Don’t be fooled by the name, but red cedarwood oil comes from a type of juniper tree (Juniperus virginiana),1 a member of the Cupressaceae or cypress family. These trees, which grow 30 to 65 feet tall, can be found in the U.S.,2 where they are commonly known as the Eastern red cedar.
Essential oils made from cedar trees grown in the U.S., such as red cedarwood oil, are primarily used in making perfumes. These oils are high in both cedrol and thujone as well, the latter often being used to “falsify” sage oil. Red cedarwood oil has a fresh and soft, but deep, woodsy fragrance,3 making it valuable for commercial purposes.
However, if you aim to use a cedar essential oil therapeutically, you may want to consider the Atlantic or Atlas cedar oil from Morocco, instead of red cedarwood oil. Atlas cedar oil is the only recognized cedar oil suitable for therapeutic use4 — more about this later.
Composition of Red Cedarwood Oil
Red cedarwood oil that’s extracted from the juniper tree found in Virginia is composed of alpha- and beta-cedrenes, γ-eudesmol, cedrol, cedrenol, widdrol, tricyclene, alpha-thujene, alpha- and beta-pinenes, camphene, and sesquiterpenes like caryophyllene, thujopsene, beta-elemene, cuparene, and alpha-acaradiene.5,6
Uses and Potential Benefits of Red Cedarwood Oil
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The Eastern red cedar is commonly known as an ornamental tree, and its wood is used for furniture and other items like interior panels and fence posts. Certain parts of the red cedar tree have been valued for their medicinal purposes, too.
For instance, the Gros Ventres tribe ate the berries (whole or crushed) or brewed them as a tea to help cure asthma.7 A tea made from the fruits and leaves of the cedar tree was also utilized to cure coughs and colds.8
Meanwhile, red cedarwood oil is popularly used today as an ingredient for room sprays, cleaners, perfumes,9 herbal antiseptic creams and as an insect repellent,10 especially against mosquitoes.11 It blends well with other oils like bergamot, jasmine, lavender, rose, cinnamon, juniper, frankincense, lemon and rosemary.12
Despite Atlas cedar oil being more popularly used for therapeutic purposes, red cedarwood oil has recently shown aromatherapeutic potential as well, specifically for relieving anxiety. A January 2018 Physiology & Behavior animal study highlighted that this essential oil may deliver anxiolytic effects in certain body pathways.13 More studies may be needed to confirm this benefit, however.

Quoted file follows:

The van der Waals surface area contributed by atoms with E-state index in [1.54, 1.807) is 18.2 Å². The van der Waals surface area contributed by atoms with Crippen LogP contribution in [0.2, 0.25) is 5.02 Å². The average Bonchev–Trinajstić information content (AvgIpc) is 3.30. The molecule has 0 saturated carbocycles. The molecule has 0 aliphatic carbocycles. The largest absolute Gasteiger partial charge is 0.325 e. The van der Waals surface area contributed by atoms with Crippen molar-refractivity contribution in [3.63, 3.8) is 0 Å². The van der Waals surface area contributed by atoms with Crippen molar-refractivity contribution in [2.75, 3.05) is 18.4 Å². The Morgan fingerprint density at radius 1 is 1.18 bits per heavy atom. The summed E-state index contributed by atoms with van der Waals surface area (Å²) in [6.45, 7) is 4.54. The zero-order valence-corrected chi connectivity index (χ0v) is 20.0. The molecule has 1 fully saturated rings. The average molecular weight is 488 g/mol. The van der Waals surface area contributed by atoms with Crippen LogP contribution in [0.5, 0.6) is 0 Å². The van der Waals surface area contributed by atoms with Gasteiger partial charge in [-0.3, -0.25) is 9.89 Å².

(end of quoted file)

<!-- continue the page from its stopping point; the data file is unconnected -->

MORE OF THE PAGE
How to Make Red Cedarwood Oil
Red cedarwood oil is obtained via steam distillation of the tree’s chopped wood, stumps, logs, wood shavings or sawdust.14 What’s good about this process is that even after extracting the oil, the remaining wood fiber can still be used to create other products.15
Other Types of Cedar Oil Are More Known for Their Therapeutic Uses
Aside from the red cedar, take note that there are other cedar tree varieties found around the world, such as the Atlantic or Atlas cedar (Cedrus atlantica) that’s native to the mountains of Morocco, cedar of Lebanon (C. libani), the deodar (C. deodora) from the Western Himalayas and Cyprus cedar (C. libani var. brevifolia). Oils extracted from these cedar trees may impart therapeutic benefits.
Different societies had their own ways of using cedar essential oils. The Egyptians used cedar oil for religious and embalmment purposes, as well as for medicine and in beauty treatments. The Greeks used this oil similarly, and added it to their repertoire for therapeutic massage and aromatherapy.16
Is Red Cedarwood Oil Safe?
I advise you to take extra caution should you purchase or use oils made from cedar trees. As mentioned earlier, Atlas cedar oil is your most ideal choice, since it’s the only oil made from cedar trees that may be used therapeutically.
If you’re using red cedarwood oil for other purposes, remember that it should never be ingested or come into contact with your eyes, inner portions of your ear and other sensitive parts of your body. Pregnant women should also refrain from using this essential oil (and other cedarwood essential oils) to avoid potentially life-threatening complications.17
As I always recommend, consult your doctor and take an allergy patch test before proceeding to use any essential oil. Lastly, before using Atlas cedar, red cedarwood or other essential oils, dilute them first in safer oils like almond, coconut, jojoba or olive oil before using.
Side Effects of Red Cedarwood Oil
Some of the potential side effects of red cedarwood oil that may occur when used in high concentrations include:18
• Skin irritation
• Excessive thirst
• Extensive damage to the digestive system
Sources and References
- 1 USDA NRCS
- 2 Missouri Botanical Garden, “Juniperus Virginiana”
- 3 Howstuffworks, “Aromatherapy: Cedarwood”
- 4, 16 Daniele Ryman, “Aromatherapy Bible: Cedarwood”
- 5 American Journal of Essential Oils and Natural Products, 2014
- 6 “Chemical Dictionary of Economic Plants,” August 30, 2001
- 7 United States Department of Agriculture Natural Resources Conservation Service, “Eastern Red Cedar”
- 8 Lady Bird Johnson Wildflower Center, November 11, 2015
- 9, 17 Aromatherapy Library, “Cedarwood Essential Oil Profile”
- 10 Organic Facts, December 25, 2017
- 11, 12, 18 Health Benefits Times, “Red Cedar Essential Oil Facts and Benefits”
- 13 Physiology & Behavior, January 8, 2018
- 14 Food and Agriculture Organization of the United Nations, “Chapter Essential Oils”
- 15 The Wood Database, “Aromatic Red Cedar”